Now, let's look this over taking the spinning circle as our frame of reference. From this standpoint, A and B are not moving at all, and A throws the ball to B with velocity v towards B. However, due to the reasons stated in the previous paragraph, it appears as if the ball is attracted to the right and passes by A. It is as if a force is pulling the ball, perpendicular to v. This force creates an acceleration known as Coriolis acceleration, due to a non-existant force known as The Coriolis Force.

After a bit of arithmetic, too long to detail here (See if you can figure it out! Start out with rB - rA = vt.), we get the following equation that describes, Coriolis acceleration, acor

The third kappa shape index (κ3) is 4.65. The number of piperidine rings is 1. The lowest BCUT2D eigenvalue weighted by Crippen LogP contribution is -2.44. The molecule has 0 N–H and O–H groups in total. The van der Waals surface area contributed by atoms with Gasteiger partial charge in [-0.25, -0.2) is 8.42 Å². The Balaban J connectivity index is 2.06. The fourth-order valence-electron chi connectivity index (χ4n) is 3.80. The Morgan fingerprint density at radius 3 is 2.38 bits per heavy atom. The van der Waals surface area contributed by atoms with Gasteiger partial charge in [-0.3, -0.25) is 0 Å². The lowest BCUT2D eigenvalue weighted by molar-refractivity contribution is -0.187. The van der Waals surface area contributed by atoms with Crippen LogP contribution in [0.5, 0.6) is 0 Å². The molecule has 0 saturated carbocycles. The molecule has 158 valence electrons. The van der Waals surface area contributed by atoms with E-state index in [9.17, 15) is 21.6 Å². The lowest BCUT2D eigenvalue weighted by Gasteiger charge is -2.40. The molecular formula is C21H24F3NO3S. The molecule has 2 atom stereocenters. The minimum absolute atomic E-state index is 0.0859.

acor = 2ωv

The Coriolis Force has several interesting effects on Earth. Without it, air would be sucked directly into a region of lower pressure, but due to the Coriolis force, the winds appear to be deflected to the right and swirl around a low pressure area instead (clockwise in the Southern Hemisphere, counterclockwise in the Northern Hemisphere). This is why cyclones rotate in opposite directions depending on whether you are north or south of the equator. The Coriolis Force also explains the easterly trade winds near the equator. Also, an object falling from a height will be deflected slightly to the East, because of the Coriolis Force.